UN: The Oceans Are about to Become Humanity’s Greatest Enemies

The oceans could become the greatest enemies of mankind if no action is taken to stop greenhouse gas emissions, according to a draft report of the Intergovernmental Panel on Climate Experts (IPCC).

Fish stocks may decline, cyclone damage will increase and 280 million people will have to move to areas other than those where they now live due to rising levels of oceans and seas.

The 900-page report will be officially presented by the IPCC on September 25, in Monaco. It is the fourth special UN report in almost a year. The other three, which also presented alarming data, focused on the goal of limiting climate warming to 1.5 degrees Celsius, biodiversity and land management and the global food system.

The fourth report, which collects existing scientific data and is seen as a reference, shows that due to rising ocean levels 280 million people may have to move to other areas; this is an optimistic option if the climate warming will be limited to max 2° C compared to to the pre-industrial era.

Given the expected increase in cyclone frequency, many metropolises near the sea as well as some small island nations will be affected by floods every year from 2050, even under optimistic scenarios.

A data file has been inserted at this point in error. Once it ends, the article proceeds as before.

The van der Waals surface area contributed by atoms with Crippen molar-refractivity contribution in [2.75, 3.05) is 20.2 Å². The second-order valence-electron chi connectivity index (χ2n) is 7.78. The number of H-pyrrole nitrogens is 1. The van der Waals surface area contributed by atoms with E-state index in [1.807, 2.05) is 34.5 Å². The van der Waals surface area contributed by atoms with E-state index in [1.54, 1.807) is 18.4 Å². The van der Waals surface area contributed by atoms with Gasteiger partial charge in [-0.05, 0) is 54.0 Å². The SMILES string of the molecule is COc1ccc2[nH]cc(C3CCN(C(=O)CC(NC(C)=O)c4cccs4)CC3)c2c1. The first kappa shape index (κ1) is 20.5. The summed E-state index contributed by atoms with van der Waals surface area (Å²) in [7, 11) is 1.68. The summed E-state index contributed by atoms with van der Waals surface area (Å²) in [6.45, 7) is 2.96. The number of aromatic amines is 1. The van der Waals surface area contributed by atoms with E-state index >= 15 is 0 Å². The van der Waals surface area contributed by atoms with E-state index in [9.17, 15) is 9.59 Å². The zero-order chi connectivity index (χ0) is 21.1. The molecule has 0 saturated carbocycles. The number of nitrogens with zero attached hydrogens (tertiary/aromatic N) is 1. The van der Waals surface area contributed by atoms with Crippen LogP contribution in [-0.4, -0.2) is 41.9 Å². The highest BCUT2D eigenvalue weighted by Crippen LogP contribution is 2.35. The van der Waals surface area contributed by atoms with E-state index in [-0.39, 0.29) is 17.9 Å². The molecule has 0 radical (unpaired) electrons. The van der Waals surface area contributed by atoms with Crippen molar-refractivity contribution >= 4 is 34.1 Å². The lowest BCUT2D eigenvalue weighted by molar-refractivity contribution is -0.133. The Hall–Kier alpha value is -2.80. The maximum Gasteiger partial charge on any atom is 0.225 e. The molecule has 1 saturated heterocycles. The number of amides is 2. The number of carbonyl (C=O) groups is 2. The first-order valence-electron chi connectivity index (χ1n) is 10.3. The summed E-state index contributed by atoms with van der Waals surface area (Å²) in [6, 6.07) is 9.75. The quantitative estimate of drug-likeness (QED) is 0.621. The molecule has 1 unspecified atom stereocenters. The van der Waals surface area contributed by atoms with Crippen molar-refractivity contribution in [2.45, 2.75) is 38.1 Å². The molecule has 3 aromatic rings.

“When we see the political instability triggered by small-scale migrations, I shudder to think of a world where tens of millions of people are forced to leave their lands swallowed by the ocean,” said Ben Strauss, President and CEO of Climate Central – the US research institute.

The report also estimates that 30 to 99 percent of permafrost, the theoretically all-year-long frozen soil, will melt by 2100 if greenhouse gas emissions continue at the current rate.

The Permafrost of the northern hemisphere will release, by defrosting, a “bomb” of carbon dioxide and methane, which will accelerate heating.

The phenomena, already in progress, could lead to the continuous diminution of the fish stocks, on which numerous populations depend to feed. By 2100, the damage caused by flooding could become 100 times or even up to 1,000 times greater than today.

Melting of the glaciers caused by global warming will initially lead to a surplus of freshwater, and then to a situation where there will be too little freshwater, which will affect billions of people.

The report also shows that by the end 21st century the sea level rise could exceed a few centimeters a year, which is about 100 times more than in the present.

If temperatures rise by 2° C in 2100, this would be the start of a “race ahead” in terms of rising ocean levels, warns Ben Strauss.

The report will be officially presented after a climate summit in New York on September 23, summoned by UN Secretary-General Antonio Guterres. Guterres wants to get strong commitments from countries on reducing CO2 emissions, in the context where at the current rates, emissions will lead to global warming with 2 to 3 degrees Celsius by the end of this century.

Experts fear that the US, China, the European Union, and India – the main sources of greenhouse gases – will come with promises that will fall short of the stake. The four major economic regions account for nearly 60 percent of fossil fuel emissions, and they do not seem ready to announce more ambitious targets for reducing emissions.

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